America's Geography of Opportunity

A new study presents the 'most detailed portrait yet' of the places in America where opportunities for, and obstacles to, upward mobility abound. The Southeast and industrial Midwest are the most difficult places to rise out of poverty.

"The study — based on millions of anonymous earnings records and being released this week by a team of top academic economists — is the first with enough data to compare upward mobility across metropolitan areas," reports David Leonhardt. "These comparisons provide some of the most powerful evidence so far about the factors that seem to drive people’s chances of rising beyond the station of their birth, including education, family structure and the economic layout of metropolitan areas."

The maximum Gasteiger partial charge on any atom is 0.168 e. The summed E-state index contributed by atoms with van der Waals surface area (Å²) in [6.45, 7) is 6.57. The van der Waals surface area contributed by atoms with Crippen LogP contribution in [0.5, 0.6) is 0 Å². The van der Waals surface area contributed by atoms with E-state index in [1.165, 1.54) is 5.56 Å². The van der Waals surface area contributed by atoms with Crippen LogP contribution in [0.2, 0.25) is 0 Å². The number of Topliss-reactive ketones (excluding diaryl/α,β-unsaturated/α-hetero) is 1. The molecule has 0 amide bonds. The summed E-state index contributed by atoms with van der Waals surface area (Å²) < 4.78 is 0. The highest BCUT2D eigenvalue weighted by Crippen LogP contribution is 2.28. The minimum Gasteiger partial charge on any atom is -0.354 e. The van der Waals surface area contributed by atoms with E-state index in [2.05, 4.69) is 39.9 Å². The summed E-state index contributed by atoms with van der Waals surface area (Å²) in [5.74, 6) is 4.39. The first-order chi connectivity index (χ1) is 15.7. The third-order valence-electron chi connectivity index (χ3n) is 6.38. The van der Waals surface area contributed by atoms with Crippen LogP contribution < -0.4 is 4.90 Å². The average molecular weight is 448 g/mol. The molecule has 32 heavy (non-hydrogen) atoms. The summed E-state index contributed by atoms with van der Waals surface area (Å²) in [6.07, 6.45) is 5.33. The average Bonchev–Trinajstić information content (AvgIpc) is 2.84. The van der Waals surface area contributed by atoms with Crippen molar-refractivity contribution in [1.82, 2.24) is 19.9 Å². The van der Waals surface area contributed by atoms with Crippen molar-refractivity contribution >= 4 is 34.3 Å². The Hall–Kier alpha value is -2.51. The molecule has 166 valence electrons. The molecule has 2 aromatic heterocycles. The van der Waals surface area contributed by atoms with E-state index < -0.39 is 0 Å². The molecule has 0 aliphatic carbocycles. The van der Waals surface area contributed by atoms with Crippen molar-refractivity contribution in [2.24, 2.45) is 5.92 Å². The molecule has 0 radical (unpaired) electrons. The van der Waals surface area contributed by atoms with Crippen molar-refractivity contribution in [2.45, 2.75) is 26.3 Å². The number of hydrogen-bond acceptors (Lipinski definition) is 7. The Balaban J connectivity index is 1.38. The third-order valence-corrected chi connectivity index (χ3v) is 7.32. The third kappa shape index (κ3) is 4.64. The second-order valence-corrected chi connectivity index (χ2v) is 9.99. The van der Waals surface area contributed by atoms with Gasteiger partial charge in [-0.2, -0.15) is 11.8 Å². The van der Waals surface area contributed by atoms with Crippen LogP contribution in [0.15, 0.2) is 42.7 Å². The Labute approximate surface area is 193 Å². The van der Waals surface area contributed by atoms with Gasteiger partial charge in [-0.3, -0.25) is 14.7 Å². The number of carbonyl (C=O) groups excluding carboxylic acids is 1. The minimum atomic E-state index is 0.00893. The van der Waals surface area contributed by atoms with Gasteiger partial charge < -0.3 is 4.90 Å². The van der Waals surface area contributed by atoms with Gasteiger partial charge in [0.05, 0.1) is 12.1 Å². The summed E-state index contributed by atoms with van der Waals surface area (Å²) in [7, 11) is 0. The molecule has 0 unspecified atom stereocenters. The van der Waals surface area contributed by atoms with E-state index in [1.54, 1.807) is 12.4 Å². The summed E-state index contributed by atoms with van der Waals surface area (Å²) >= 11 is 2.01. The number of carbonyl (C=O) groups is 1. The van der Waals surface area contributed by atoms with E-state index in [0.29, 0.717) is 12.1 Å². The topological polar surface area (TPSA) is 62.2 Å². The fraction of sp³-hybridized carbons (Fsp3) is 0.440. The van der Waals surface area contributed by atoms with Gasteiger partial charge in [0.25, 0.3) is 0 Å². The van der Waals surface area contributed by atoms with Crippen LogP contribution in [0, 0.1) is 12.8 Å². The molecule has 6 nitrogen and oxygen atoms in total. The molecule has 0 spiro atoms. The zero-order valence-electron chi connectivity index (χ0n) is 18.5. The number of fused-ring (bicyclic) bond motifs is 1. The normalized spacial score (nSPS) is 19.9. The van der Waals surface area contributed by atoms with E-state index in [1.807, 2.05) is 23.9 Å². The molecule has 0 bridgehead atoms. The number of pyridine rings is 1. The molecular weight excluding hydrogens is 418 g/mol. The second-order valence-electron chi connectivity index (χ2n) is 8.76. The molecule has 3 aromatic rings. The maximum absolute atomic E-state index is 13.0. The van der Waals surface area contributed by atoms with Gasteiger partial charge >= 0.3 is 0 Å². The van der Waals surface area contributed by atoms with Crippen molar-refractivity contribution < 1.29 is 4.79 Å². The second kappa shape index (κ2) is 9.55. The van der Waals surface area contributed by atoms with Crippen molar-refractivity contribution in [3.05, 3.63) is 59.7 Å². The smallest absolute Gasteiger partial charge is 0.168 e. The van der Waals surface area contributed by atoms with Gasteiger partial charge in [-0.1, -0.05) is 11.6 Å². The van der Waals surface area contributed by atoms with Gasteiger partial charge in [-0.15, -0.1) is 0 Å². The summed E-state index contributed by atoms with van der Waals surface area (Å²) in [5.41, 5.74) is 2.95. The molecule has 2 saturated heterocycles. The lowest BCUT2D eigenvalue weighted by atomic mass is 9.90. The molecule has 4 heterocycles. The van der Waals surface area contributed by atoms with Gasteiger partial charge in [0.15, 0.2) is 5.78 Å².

“Where you grow up matters,” said Nathaniel Hendren, a Harvard economist and one of the study’s authors. “There is tremendous variation across the U.S. in the extent to which kids can rise out of poverty.”

According to Leonhardt, "the researchers identified four broad factors that appeared to affect income mobility, including the size and dispersion of the local middle class. All else being equal, upward mobility tended to be higher in metropolitan areas where poor families were more dispersed among mixed-income neighborhoods."

"Income mobility was also higher in areas with more two-parent households, better elementary schools and high schools, and more civic engagement, including membership in religious and community groups."

The article includes fascinating interactive graphics that allow you to explore the report's findings.  


Full Story: In Climbing Income Ladder, Location Matters

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